What is the course about?
On this course we will examine a group of immensely talented painters who won enormous international acclaim in their day, and included founder members of the Royal Academy and hugely sought-after portrait painters. We will look at highly esteemed artists who worked at the major European royal courts, others who were some of the greatest flower painters of the Dutch golden age (one of whose paintings sold for considerably more than Rembrandt’s), and painters of altarpieces and exquisite still lifes. The work of these artists hangs in Tate Britain, the National Gallery and other major collections around the world, yet most are not household names. The only thing these artists had in common was that they were all women.
On this course we will discuss how these extraordinary artists achieved so much at times when the odds were so stacked against them. What qualities did these women have? Why was it so difficult to be an artist and a woman at the same time? Why were women artists often restricted to certain genres (subjects)? And why do we hear so little about their work today? The artists whose work we will examine and discuss will include Sofonsiba Anguissola, Lavinia Fontana, Clara Peeters, Artemisia Gentileschi, Judith Leyster, Mary Beale, Rachel Ruysch, Rosalba Carriera, Angelica Kauffmann, Mary Moser and Louise-Marie-Elizabeth Vigée Le Brun and others.
What will we cover?
• A wide of range of work by women artists from different European countries and who specialized in all types of genres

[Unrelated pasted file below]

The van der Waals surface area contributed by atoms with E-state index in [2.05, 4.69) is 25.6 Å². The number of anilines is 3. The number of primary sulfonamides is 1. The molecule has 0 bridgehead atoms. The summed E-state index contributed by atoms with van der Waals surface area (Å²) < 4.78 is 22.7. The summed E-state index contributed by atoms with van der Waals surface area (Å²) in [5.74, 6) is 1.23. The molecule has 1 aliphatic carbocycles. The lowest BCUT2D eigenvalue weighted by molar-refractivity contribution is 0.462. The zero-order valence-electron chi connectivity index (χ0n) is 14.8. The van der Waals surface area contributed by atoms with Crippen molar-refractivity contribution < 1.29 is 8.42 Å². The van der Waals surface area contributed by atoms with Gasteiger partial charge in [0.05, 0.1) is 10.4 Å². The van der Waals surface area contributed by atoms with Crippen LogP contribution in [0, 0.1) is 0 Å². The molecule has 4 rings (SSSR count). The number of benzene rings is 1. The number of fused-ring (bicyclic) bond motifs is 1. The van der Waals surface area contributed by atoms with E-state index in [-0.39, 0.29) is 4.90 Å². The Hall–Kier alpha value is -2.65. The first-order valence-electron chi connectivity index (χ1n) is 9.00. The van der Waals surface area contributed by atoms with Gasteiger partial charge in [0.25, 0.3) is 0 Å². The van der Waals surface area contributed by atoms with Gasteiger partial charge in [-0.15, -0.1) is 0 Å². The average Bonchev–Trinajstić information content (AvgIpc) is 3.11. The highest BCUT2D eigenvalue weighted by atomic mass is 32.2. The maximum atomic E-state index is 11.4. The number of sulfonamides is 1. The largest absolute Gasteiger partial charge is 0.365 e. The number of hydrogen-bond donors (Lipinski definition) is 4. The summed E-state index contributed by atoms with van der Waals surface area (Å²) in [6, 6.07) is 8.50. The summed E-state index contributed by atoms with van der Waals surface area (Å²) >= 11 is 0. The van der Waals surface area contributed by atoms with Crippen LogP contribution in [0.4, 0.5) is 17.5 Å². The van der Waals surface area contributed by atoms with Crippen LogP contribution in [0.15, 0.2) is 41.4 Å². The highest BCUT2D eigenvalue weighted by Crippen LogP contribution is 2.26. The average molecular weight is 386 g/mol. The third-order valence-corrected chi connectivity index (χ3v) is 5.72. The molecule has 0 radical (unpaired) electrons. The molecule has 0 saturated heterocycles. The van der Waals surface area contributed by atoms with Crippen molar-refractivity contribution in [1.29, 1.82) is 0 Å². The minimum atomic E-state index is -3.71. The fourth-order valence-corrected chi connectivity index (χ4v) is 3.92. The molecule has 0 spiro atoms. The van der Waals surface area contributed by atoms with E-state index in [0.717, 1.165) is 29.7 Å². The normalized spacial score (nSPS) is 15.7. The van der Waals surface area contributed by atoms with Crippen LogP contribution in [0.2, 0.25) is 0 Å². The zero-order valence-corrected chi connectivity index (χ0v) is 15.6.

• The cultural and social contexts of the time and how they impact women in art
• How women artists trained as artists and managed to achieve critical acclaim and success in their fields
• Formal analysis selected works and the relevance of the cultural contexts behind the paintings.
What will I achieve?
By the end of this course you should be able to...
• Name at least 5 women artists from the period 1400-1800 and identify the genres in which they worked
• Discuss the cultural and social issues that have affected the fame and reputation of women artists working this period
• Analyse one of the paintings discussed on the course in terms of its formal elements and how it reflect the culture and society in which it was made.
What level is the course and do I need any particular skills?
This course is suitable for all levels.
You should be able to follow simple written and verbal instructions, demonstrations, hand-outs and health and safety information, and will be invited to take part in group discussion.
How will I be taught, and will there be any work outside the class?
You will be taught with slide presentations and group discussions.
Are there any other costs? Is there anything I need to bring?
You might wish to bring a notebook. You might wish to buy some of the books on any reading list given out in class.
When I've finished, what course can I do next?
You might also be interested in:
• VB131 - Italian Renaissance drawing: design, form and function.
• VB858 - Women in art 1800-1900
• VB712- Women in Art: 1900-1960.
General information and advice on courses at Build is available from the Student Centre and Library on Monday to Friday from 12:00 – 19:00.
See the course guide for term dates and further details